FAYETTEVILLE, Ark. (AP) Paul Petrino couldn't have been happier with Arkansas' offensive output against Texas A&M last week, at least on the surface.
The offensive coordinator watched as the Razorbacks gained 515 yards on 98 plays, putting together five drives of more than 50 yards - all coming against an Aggies' defense that entered the game allowing an average of 279.7 yards per game.
So, what was Petrino's problem with all that offense?
It came in a 58-10 loss, one in which Arkansas' season-long struggles at finishing drives was again on display. The Razorbacks (1-4, 0-2 Southeastern Conference) scored on just one of their five trips inside Texas A&M's 20, a first-half field goal, causing the former offensive powerhouse to fall to 109th nationally in red zone offense.
``We've just got to get the ball in the end zone,'' Petrino said. ``I've never lost a game in my life putting up that kind of yards and having 98 plays. To go and get your butt kicked, you should win if you have that many yards and that many plays.''
Arkansas, which is sixth in the SEC in total offense with 417 yards per game, has scored on just 12 of 19 drives in the red zone this season. It's the latest issue in a season full of disappointments for the Razorbacks, who travel this week to Auburn (1-3, 0-2).
The days of leading the SEC in passing offense, as Arkansas did in each of the previous three seasons, seem like a long time ago for a program reeling without the architect of its past success - former coach Bobby Petrino. The Razorbacks led the conference in average points scored last season, but they've slipped to 11th (23.2 per game) this year.
The fall has been the result of a number of factors, and Petrino's less-than-graceful exit in April is only a small part of the reason.
Arkansas scored on 86.4 percent (51 of 59) red-zone opportunities last season, fourth in the SEC. That, however, came with three future NFL receivers (Joe Adams, Greg Childs and Jarius Wright) on offense, all who were drafted in the fourth round of April's draft.
The departures of three of the top receivers in school history has played a part in the Razorbacks' red zone struggles, as has their anemic running game - which is last in the SEC at 106.6 yards per game. An offensive line that's failed to consistently open running lanes has hurt, just as has a season-ending foot injury to starting fullback Kiero Small and most recently, a bone bruise that kept tight end Chris Gragg out against Texas A&M.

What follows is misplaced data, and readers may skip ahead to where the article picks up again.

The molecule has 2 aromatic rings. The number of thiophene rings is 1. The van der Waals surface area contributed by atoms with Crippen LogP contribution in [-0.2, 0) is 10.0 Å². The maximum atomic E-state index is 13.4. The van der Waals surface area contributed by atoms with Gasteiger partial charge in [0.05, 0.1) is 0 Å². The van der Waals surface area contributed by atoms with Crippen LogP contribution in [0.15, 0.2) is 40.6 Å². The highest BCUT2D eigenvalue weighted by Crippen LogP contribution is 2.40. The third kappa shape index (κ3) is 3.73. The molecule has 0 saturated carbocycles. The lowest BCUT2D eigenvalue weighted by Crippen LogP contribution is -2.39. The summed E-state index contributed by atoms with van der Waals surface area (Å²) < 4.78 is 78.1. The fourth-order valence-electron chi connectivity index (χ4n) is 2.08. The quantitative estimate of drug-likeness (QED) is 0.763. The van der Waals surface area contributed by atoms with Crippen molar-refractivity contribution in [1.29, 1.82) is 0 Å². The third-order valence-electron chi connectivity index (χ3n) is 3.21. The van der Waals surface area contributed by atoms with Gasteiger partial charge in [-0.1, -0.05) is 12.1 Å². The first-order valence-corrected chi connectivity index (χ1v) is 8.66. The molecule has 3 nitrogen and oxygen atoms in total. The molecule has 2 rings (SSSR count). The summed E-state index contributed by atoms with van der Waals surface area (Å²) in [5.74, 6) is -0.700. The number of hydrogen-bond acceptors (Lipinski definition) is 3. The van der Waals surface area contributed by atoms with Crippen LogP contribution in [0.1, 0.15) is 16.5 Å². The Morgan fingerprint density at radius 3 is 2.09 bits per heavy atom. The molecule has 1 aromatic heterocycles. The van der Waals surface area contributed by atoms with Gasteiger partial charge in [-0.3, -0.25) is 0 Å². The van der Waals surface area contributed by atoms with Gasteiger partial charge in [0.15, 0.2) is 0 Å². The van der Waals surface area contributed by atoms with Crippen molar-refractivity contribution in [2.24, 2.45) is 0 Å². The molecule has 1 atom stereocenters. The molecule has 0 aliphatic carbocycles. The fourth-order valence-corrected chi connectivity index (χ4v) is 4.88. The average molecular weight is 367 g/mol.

``That's been a big staple to what we've done in the past, to convert (in the red zone),'' Arkansas quarterback Tyler Wilson said. ``We take pride. When we sniff it out and when we smell it, to go get it and make a mark down there.
``... You all have to be in, and you've got to be on the same page. That's how you score when you're down there, and we haven't done that, haven't done it. Is it frustrating? Absolutely.''
Wilson, who was first-team All-SEC last season, hasn't been immune from his own struggles near the opponents' goal line. Against the Aggies, the senior was 0-for-9 passing in the red zone - putting a damper on his 373-yard effort and leaving interim coach John L. Smith searching for answers.
``It's not one thing, but we've just got to keep fighting,'' Smith said. ``We spent a lot of hours on the critical zone last week game planning. ... We've just got to go execute. We've got to get more points. That's the bottom line; that's my job. That's up to me to get more points when we get down there. We have to do it.''
Wilson had his coming-out party against Auburn two years ago, throwing for 332 yards and four touchdowns after replacing starter Ryan Mallett in the first half. The Tigers won 65-43 on their way to the national championship, but they've struggled this season - with their only win coming in overtime against Louisiana-Monroe.
Arkansas lost a week before that to the Warhawks, a game in which Wilson missed the second half with a concussion. Auburn's defense performed well in a 12-10 loss to No. 4 LSU two weeks ago, and coach Gene Chizik knows how critical it will be to stop Wilson.
``He's an impressive young man,'' Chizik said. ``One of the things I thought about him two years ago when he came into the game - I just thought that when you look at a quarterback and you say, `What are the intangibles of a quarterback that you look for at that position in a young man?' and that is the competitive nature of that guy, he's got it.''
AP Sports Writer John Zenor in Auburn, Ala., contributed to this report.